Relatives of Iran flight say Canada is regime officials’ paradise


Relatives of those killed when the Iranian military shot down Flight PS752 in January 2020 say that Canada has become a safe haven for regime officials.

“Canada has become a safe haven for the criminals of the Islamic Republic of Iran,” Hamed Esmaeilion testified Thursday afternoon before the House judiciary committee.

Esmaeilion leads a group representing grieving families, many of whom know many who have worked for the regime, or are related to high-ranking officials, who are moving freely in Canada.

“This is a big concern for the Iranian people,” he said.

Amid a brutal crackdown on human rights protesters and women across Iran, the federal Liberal party is facing growing pressure to label part of the Iranian military as a terrorist group. .

That coincides with the 1,000th anniversary of the downing of the PS752 near Tehran, killing 176 people, most of whom traveled via Ukraine to Canada.

No one is responsible.

Esmaeilion considers it a naive bureaucracy that sees Iran as a normal country.

“Mostly legal or advisory teams; they still believe in negotiating with Iran because they don’t see Iran, or the Iranian regime, as a Mafia group,” he said.

“If you change your mind, that you are not negotiating with Switzerland or a democratic country, then it will solve the problem.”

He said he had told officials that Canadians would never play a hockey game against North Korea, however Canada’s men’s national soccer team was scheduled to play against Iran on Wednesday. June, before Canada Soccer was canceled amid political protests.

Esmaeilion said he was certain people linked to Tehran were responsible for slitting his tires and making phone calls that he found to be threatening.

The RCMP previously said it was “aware of reports involving victim intimidation, harassment and intimidation.”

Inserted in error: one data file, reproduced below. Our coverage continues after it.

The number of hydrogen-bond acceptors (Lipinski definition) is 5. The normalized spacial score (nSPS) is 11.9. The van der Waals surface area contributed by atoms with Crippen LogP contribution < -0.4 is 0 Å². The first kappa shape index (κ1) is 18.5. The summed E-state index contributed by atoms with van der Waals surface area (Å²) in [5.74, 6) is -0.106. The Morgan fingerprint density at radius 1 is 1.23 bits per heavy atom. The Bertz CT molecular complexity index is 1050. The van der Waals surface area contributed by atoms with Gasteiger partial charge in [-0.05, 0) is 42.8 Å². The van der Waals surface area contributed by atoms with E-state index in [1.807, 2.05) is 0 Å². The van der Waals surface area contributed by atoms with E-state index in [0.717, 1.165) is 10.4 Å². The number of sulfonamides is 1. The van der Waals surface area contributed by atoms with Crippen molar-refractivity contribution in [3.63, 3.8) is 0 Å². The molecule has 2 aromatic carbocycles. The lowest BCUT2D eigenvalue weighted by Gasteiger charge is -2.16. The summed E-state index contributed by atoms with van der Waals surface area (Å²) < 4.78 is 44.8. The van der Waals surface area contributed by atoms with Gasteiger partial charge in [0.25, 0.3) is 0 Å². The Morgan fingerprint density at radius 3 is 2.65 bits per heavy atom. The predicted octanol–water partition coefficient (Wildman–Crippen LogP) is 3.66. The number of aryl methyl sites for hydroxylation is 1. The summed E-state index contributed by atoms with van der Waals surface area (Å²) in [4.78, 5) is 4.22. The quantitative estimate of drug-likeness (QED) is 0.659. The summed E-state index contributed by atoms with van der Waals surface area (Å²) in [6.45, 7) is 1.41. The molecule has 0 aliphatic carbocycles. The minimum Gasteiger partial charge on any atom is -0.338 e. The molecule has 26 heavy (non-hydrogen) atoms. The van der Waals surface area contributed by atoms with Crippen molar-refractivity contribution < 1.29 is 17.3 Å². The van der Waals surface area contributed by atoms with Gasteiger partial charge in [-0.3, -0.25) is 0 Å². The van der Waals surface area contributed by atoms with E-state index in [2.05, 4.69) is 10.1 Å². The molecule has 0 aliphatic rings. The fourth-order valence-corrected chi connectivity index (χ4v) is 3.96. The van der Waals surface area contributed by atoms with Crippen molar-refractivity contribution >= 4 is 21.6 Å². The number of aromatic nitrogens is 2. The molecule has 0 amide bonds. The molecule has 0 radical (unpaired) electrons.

And while the Liberals said they updated the sanctions list on Monday based on the impact of Esmaeilion’s group, he said there were many other officials whom relatives recommended months ago.

“I’m shocked that I don’t see (Supreme Leader) Ali Khamenei on the list,” he said, adding that President Ebrahim Raisi and former foreign minister Mohammad Javad Zarif should be listed.

He also called on Iran’s delegate to the Montreal-based International Civil Aviation Organization, saying Farhad Parvaresh should be kicked out of Canada.

This week, a crowd of Iranian-Canadians came to Parliament Hill, demanding that Ottawa consider the Islamic Revolutionary Guard Corps a terrorist group.

Experts have said such a change would be difficult to enforce, as Iran has placed millions of people in its air combat roles. A terror list forced Ottawa to freeze assets held inside Canada and deny entry to the country.

Esmaeilion says it’s a serious concern, and there could be as many as 15,000 people living in Canada in that condition. But he said their military documents clearly state whether they hold the rank of senior and whether they join the IRGC by choice.

“We can waive those people. We’ve talked to a number of attorneys and this is a simple solution to get the IRGC on the list.”

He also reiterated his call to ask those responsible for the plane crash that killed his wife and daughter. Esmaeilion’s team wants Canada to refer the case to ICAO and the International Criminal Court.

“So far, after 1,000 days, we don’t have a road map; we don’t have a timeframe,” he said.

In an interview on Wednesday, Transport Minister Omar Alghabra said Canada wants justice for the victims of Flight PS752, but must go all out with Iran before an international court can handle it. case.

“The process is painful, long, cumbersome and complicated,” he said.

“These international bodies are flawed, imperfect, but they are our best way to hold Iran accountable.”

Alghabra said Canada has been helping to lead reforms aimed at averting another disaster, such as the Safer Skies initiative. The idea is for a global body to assess when conflict makes civilian flights unsafe, and advise companies and countries not to take off.

The flight that Iran shot down took off for several hours in response to the US assassination of senior Iranian military official Qasem Soleimani.

Alghabra said: “The PS752 should not have been flying when there was a conflict nearby.

– With files from Caitlin Yardley in Montreal.

This report by the Canadian Press was first published on October 7, 2022.


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